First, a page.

Let's write some puzzle solvers. This time - Minesweeper Puzzle.

Minesweeper puzzle differs from the Minesweeper game in that a bunch of mine hints are provided from the start. In the game you start with the empty board, and get hints revealed as game goes.

### Plaintext Input

With these puzzles, a very important thing is having some sort of convenient plaintext input format. Some of the puzzles are simple in theory, and might even look simple on paper, but just dealing with I/O is a lot of work.

Fortunately Minesweeper is really simple:

```
1_2__0__1_
_2__2__2_1
____22____
__42__21_1
2____21___
22__2____2
__1__11___
_2__3__23_
___5_2__3_
1____2_3_1
```

Boxes with hints are represented by a number. The only complexity is dealing with empty cells without hints - it's tempting to use spaces, but meaningful trailing spaces cause all sort of trouble, so it's better to use a placeholder character like `_`

or `.`

instead.

Such format is very easy to parse:

```
@data : Array(Array(Nil | Int32))
@data = File.read_lines(path).map{|l| l.chars.map{|c| c.ascii_number? ? c.to_i : nil}}
```

One thing that's tempting is `c =~ /\d/`

like in Ruby, but that doesn't work in Crystal, as `c`

is `Char`

not `String`

. In this case `.ascii_number?`

is totally fine.

### Variables

Variables for Minesweeper puzzle are very obvious - every cell has a boolean - true if there's a mine, false if not.

The more obvious structure to hold them is a nested array `Array(Array(Z3::BoolExpr))`

, but if we did that, getting all neighbours of given cell would require a lot of border checks.

```
@vars = {} of Tuple(Int32, Int32) => Z3::BoolExpr
```

###
`shard.yml`

Let's get started, by importing Z3 library:

```
name: minesweeper-solver
version: 0.0.1
dependencies:
z3:
github: taw/crystal-z3
```

### Solver Structure

We could add a check that some argument has been passed, and print a nice error message, but I'm skipping it for simplicity:

```
#!/usr/bin/env crystal
require "z3"
class MinesweeperSolver
@data : Array(Array(Nil | Int32))
@ysize : Int32
@xsize : Int32
def initialize(path)
@data = File.read_lines(path).map{|l| l.chars.map{|c| c.ascii_number? ? c.to_i : nil}}
@ysize = @data.size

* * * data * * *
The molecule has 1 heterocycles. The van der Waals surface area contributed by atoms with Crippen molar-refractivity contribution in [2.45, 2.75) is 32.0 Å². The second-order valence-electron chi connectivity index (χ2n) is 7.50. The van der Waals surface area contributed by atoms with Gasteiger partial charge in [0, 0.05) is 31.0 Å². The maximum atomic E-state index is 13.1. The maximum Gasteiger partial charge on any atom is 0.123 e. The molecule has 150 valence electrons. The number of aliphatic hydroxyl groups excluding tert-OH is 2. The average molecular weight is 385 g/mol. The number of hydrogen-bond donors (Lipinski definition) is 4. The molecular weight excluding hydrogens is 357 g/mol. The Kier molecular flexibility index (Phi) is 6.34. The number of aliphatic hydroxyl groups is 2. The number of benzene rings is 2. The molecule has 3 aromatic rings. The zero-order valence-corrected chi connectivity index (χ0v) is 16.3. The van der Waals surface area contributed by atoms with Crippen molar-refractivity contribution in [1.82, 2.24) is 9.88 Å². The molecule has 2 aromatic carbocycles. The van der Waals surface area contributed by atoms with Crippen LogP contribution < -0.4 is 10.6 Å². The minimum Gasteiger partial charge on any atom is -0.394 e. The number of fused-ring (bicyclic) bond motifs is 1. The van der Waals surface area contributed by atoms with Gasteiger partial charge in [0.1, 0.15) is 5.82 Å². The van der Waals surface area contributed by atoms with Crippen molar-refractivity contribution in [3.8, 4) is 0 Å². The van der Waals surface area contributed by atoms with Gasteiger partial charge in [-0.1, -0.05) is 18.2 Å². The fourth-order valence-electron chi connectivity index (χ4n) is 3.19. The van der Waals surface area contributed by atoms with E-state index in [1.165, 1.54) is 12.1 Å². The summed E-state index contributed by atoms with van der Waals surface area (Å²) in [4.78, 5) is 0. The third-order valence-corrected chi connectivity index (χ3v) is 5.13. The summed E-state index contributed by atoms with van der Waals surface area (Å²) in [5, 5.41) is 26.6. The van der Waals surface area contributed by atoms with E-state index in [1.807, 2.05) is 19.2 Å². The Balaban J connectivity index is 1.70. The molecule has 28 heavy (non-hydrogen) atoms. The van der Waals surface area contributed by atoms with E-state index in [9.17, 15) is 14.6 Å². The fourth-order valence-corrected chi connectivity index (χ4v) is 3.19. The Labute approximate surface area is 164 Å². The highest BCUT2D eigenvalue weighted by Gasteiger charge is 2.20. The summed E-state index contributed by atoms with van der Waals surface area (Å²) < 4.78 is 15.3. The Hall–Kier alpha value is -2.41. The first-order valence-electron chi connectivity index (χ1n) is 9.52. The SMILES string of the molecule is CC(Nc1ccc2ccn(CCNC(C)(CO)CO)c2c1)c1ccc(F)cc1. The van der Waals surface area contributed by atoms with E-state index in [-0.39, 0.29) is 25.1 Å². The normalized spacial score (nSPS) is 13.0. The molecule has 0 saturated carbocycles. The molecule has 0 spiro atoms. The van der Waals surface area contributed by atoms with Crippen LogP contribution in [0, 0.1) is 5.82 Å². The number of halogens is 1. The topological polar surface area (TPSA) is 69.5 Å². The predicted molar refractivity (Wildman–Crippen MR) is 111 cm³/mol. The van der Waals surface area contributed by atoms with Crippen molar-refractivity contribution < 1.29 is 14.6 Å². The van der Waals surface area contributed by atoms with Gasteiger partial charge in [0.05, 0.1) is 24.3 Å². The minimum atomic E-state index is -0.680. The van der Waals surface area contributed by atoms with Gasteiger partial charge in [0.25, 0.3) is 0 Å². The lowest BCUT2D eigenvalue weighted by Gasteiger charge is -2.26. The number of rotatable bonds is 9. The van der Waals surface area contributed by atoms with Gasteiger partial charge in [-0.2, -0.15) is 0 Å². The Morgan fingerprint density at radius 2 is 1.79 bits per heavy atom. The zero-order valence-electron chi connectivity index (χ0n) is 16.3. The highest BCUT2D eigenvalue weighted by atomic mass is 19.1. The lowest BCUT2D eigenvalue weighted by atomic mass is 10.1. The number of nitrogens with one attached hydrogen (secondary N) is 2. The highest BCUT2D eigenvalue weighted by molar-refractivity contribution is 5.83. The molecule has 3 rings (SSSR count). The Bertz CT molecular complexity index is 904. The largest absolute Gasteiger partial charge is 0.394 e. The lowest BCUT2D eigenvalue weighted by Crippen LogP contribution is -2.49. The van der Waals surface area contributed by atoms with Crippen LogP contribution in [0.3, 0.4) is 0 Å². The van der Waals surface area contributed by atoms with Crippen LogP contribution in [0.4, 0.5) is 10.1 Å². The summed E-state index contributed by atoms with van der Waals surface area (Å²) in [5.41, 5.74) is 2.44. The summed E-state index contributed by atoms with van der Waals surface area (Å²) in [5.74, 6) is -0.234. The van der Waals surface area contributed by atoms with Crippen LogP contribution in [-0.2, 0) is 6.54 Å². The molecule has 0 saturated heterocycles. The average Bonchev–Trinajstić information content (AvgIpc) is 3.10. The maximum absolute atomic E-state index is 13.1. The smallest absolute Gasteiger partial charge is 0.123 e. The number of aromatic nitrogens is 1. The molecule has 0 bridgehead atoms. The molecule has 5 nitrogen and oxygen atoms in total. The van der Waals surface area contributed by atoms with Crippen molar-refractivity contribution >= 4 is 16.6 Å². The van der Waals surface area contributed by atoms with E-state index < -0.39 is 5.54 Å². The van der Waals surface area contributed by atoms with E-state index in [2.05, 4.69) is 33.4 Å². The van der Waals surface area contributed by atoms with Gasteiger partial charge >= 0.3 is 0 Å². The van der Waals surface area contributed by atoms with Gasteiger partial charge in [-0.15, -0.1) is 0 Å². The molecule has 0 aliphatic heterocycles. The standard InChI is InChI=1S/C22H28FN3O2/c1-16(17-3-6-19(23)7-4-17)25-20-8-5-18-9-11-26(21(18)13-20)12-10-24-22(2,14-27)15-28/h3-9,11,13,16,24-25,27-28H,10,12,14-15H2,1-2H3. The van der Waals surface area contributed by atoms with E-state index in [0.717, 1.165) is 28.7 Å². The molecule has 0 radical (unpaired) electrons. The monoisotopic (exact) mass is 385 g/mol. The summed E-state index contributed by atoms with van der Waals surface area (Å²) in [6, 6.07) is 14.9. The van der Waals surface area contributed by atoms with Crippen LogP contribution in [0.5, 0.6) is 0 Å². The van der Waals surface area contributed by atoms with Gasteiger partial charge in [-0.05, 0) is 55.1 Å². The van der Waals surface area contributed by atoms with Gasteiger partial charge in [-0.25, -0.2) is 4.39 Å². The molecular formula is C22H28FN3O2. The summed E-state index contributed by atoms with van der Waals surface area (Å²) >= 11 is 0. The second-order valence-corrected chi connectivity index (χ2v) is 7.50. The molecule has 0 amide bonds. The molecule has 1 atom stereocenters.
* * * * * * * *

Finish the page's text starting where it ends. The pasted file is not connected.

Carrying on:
@xsize = @data[0].size
@solver = Z3::Solver.new
@vars = {} of Tuple(Int32, Int32) => Z3::BoolExpr
end
...
end
solver = MinesweeperSolver.new(ARGV[0])
solver.call
```

### Initialize variables

To start solving, we can put all variables in the `Hash`

.

Most of the puzzles follow a grid. I like using helper methods like `each_coord`

to avoid repeating double nested loops.

```
def each_coord
@ysize.times do |y|
@xsize.times do |x|
yield(x, y)
end
end
end
def call
each_coord do |x, y|
@vars[{x, y}] = Z3.bool("#{x},#{y}")
end
...
end
```

### Add constraints

There's only one type of constraint - if a cell is a hint cell, then it cannot contain a mine, and number of mines around it equals the hint.

Because we keep variables in a double-indexed `Hash`

, this makes `neighbourhood`

method really easy.

Before adding numbers, we need to tell Z3 to convert booleans into `1`

s and `0`

s with `.ite`

(if-then-else). It's basically Z3 equivalent of `v ? 1 : 0`

, except we cannot overload `?:`

operator.

```
def neighbourhood(x, y)
[
@vars[{x-1, y-1}]?,
@vars[{x-1, y}]?,
@vars[{x-1, y+1}]?,
@vars[{x, y-1}]?,
@vars[{x, y+1}]?,
@vars[{x+1, y-1}]?,
@vars[{x+1, y}]?,
@vars[{x+1, y+1}]?,
].compact
end
def neighbourhood_count(x, y)
neighbourhood(x, y).map{|v| v.ite(1, 0)}.reduce{|a,b| a+b}
end
def call
...
each_coord do |x, y|
c = @data[y][x]
if c
@solver.assert neighbourhood_count(x, y) == c
@solver.assert ~@vars[{x,y}]
end
end
...
end
```

### Print solution

Now Z3 can handle the solving, and all we need to do is print the solution.

As `Z3::Models#[]`

isn't fully typed yet, Crystal Z3 doesn't quite know what will be returned (it's `Z3::BoolExpr`

). To keep things simple, I use `.to_s == "true"`

to see if variable is true or not. This could definitely be improved.

We can't use `each_coord`

here as we need to do something at end of each line (print `\n`

s).

```
def call
...
if @solver.check
model = @solver.model
@ysize.times do |y|
@xsize.times do |x|
v = (model[@vars[{x, y}]].to_s == "true")
c = @data[y][x]
if c
print c
elsif v
print "*"
else
print " "
end
end
print "\n"
end
else
puts "No solution"
end
end
```

### Solver in action

Here's an example of solver in action:

```
$ ./minesweeper.cr 1.txt
1*2* 0 1
2 2 2*1
* *22*
*42 *21 1
2* *21 *
22 2 *2
* 1 *11*
2 *3 23*
*5*2 *3
1*** 2*3*1
```

### Full Solver Code

And here's the complete solver:

```
#!/usr/bin/env crystal
require "z3"
class MinesweeperSolver
@data : Array(Array(Nil | Int32))
@ysize : Int32
@xsize : Int32
def initialize(path)
@data = File.read_lines(path).map{|l| l.chars.map{|c| c.ascii_number? ? c.to_i : nil}}
@ysize = @data.size
@xsize = @data[0].size
@solver = Z3::Solver.new
@vars = {} of Tuple(Int32, Int32) => Z3::BoolExpr
end
def each_coord
@ysize.times do |y|
@xsize.times do |x|
yield(x, y)
end
end
end
def neighbourhood(x, y)
[
@vars[{x-1, y-1}]?,
@vars[{x-1, y}]?,
@vars[{x-1, y+1}]?,
@vars[{x, y-1}]?,
@vars[{x, y+1}]?,
@vars[{x+1, y-1}]?,
@vars[{x+1, y}]?,
@vars[{x+1, y+1}]?,
].compact
end
def neighbourhood_count(x, y)
neighbourhood(x, y).map{|v| v.ite(1, 0)}.reduce{|a,b| a+b}
end
def call
each_coord do |x, y|
@vars[{x, y}] = Z3.bool("#{x},#{y}")
end
each_coord do |x, y|
c = @data[y][x]
if c
@solver.assert neighbourhood_count(x, y) == c
@solver.assert ~@vars[{x,y}]
end
end
if @solver.check
model = @solver.model
@ysize.times do |y|
@xsize.times do |x|
v = (model[@vars[{x, y}]].to_s == "true")
c = @data[y][x]
if c
print c
elsif v
print "*"
else
print " "
end
end
print "\n"
end
else
puts "No solution"
end
end
end
solver = MinesweeperSolver.new(ARGV[0])
solver.call
```

### Story so far

### Coming next

Over the next few episodes I'll code a few more puzzle game solvers in Crystal and Z3.

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